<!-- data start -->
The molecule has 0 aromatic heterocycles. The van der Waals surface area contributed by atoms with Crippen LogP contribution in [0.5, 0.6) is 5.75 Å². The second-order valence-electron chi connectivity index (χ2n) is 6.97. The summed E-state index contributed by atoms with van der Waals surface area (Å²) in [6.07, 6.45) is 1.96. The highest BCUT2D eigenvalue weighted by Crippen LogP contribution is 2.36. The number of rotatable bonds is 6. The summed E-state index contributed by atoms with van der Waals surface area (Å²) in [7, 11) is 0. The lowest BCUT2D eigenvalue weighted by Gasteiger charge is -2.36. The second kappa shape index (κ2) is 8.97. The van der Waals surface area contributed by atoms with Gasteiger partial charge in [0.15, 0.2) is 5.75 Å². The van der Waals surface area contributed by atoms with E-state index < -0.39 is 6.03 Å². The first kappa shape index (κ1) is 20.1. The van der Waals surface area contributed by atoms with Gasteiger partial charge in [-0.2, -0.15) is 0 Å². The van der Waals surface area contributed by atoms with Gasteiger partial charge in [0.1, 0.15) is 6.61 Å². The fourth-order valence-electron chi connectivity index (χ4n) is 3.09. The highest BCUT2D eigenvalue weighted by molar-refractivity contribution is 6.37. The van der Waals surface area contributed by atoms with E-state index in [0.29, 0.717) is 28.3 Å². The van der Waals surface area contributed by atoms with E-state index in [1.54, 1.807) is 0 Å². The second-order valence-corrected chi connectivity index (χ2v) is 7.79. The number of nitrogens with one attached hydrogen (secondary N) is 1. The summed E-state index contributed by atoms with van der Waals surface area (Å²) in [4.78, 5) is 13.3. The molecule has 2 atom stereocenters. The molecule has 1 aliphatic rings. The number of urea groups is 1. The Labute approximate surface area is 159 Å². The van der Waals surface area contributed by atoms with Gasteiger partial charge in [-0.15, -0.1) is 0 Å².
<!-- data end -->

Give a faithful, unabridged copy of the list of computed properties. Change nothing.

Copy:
The molecule has 0 aromatic heterocycles. The van der Waals surface area contributed by atoms with Crippen LogP contribution in [0.5, 0.6) is 5.75 Å². The second-order valence-electron chi connectivity index (χ2n) is 6.97. The summed E-state index contributed by atoms with van der Waals surface area (Å²) in [6.07, 6.45) is 1.96. The highest BCUT2D eigenvalue weighted by Crippen LogP contribution is 2.36. The number of rotatable bonds is 6. The summed E-state index contributed by atoms with van der Waals surface area (Å²) in [7, 11) is 0. The lowest BCUT2D eigenvalue weighted by Gasteiger charge is -2.36. The second kappa shape index (κ2) is 8.97. The van der Waals surface area contributed by atoms with Gasteiger partial charge in [0.15, 0.2) is 5.75 Å². The van der Waals surface area contributed by atoms with E-state index < -0.39 is 6.03 Å². The first kappa shape index (κ1) is 20.1. The van der Waals surface area contributed by atoms with Gasteiger partial charge in [-0.2, -0.15) is 0 Å². The van der Waals surface area contributed by atoms with Gasteiger partial charge in [0.1, 0.15) is 6.61 Å². The fourth-order valence-electron chi connectivity index (χ4n) is 3.09. The highest BCUT2D eigenvalue weighted by molar-refractivity contribution is 6.37. The van der Waals surface area contributed by atoms with E-state index in [0.29, 0.717) is 28.3 Å². The van der Waals surface area contributed by atoms with E-state index in [1.54, 1.807) is 0 Å². The second-order valence-corrected chi connectivity index (χ2v) is 7.79. The number of nitrogens with one attached hydrogen (secondary N) is 1. The summed E-state index contributed by atoms with van der Waals surface area (Å²) in [4.78, 5) is 13.3. The molecule has 2 atom stereocenters. The molecule has 1 aliphatic rings. The number of urea groups is 1. The Labute approximate surface area is 159 Å². The van der Waals surface area contributed by atoms with Gasteiger partial charge in [-0.15, -0.1) is 0 Å².